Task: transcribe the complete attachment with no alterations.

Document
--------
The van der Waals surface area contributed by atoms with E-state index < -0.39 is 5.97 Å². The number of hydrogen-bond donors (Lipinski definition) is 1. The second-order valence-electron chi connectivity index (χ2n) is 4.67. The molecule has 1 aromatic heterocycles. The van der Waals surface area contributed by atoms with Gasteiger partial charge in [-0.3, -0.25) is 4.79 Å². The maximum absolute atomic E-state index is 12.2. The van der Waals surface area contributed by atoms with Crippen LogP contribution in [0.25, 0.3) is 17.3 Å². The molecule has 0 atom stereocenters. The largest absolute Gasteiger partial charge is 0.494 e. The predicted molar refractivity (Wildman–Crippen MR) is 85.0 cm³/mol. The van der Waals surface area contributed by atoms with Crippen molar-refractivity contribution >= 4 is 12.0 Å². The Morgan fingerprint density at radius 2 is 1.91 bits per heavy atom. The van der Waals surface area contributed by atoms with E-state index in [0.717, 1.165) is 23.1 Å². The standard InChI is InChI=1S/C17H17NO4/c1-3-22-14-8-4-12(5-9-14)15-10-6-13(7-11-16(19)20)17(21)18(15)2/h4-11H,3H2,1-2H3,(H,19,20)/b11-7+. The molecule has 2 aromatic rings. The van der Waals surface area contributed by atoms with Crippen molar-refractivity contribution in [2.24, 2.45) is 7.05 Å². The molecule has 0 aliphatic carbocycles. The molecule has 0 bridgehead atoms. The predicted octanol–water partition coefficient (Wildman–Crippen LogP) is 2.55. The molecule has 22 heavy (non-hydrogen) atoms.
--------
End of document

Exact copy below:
The van der Waals surface area contributed by atoms with E-state index < -0.39 is 5.97 Å². The number of hydrogen-bond donors (Lipinski definition) is 1. The second-order valence-electron chi connectivity index (χ2n) is 4.67. The molecule has 1 aromatic heterocycles. The van der Waals surface area contributed by atoms with Gasteiger partial charge in [-0.3, -0.25) is 4.79 Å². The maximum absolute atomic E-state index is 12.2. The van der Waals surface area contributed by atoms with Crippen LogP contribution in [0.25, 0.3) is 17.3 Å². The molecule has 0 atom stereocenters. The largest absolute Gasteiger partial charge is 0.494 e. The predicted molar refractivity (Wildman–Crippen MR) is 85.0 cm³/mol. The van der Waals surface area contributed by atoms with Crippen molar-refractivity contribution >= 4 is 12.0 Å². The Morgan fingerprint density at radius 2 is 1.91 bits per heavy atom. The van der Waals surface area contributed by atoms with E-state index in [0.717, 1.165) is 23.1 Å². The standard InChI is InChI=1S/C17H17NO4/c1-3-22-14-8-4-12(5-9-14)15-10-6-13(7-11-16(19)20)17(21)18(15)2/h4-11H,3H2,1-2H3,(H,19,20)/b11-7+. The molecule has 2 aromatic rings. The van der Waals surface area contributed by atoms with Crippen molar-refractivity contribution in [2.24, 2.45) is 7.05 Å². The molecule has 0 aliphatic carbocycles. The molecule has 0 bridgehead atoms. The predicted octanol–water partition coefficient (Wildman–Crippen LogP) is 2.55. The molecule has 22 heavy (non-hydrogen) atoms.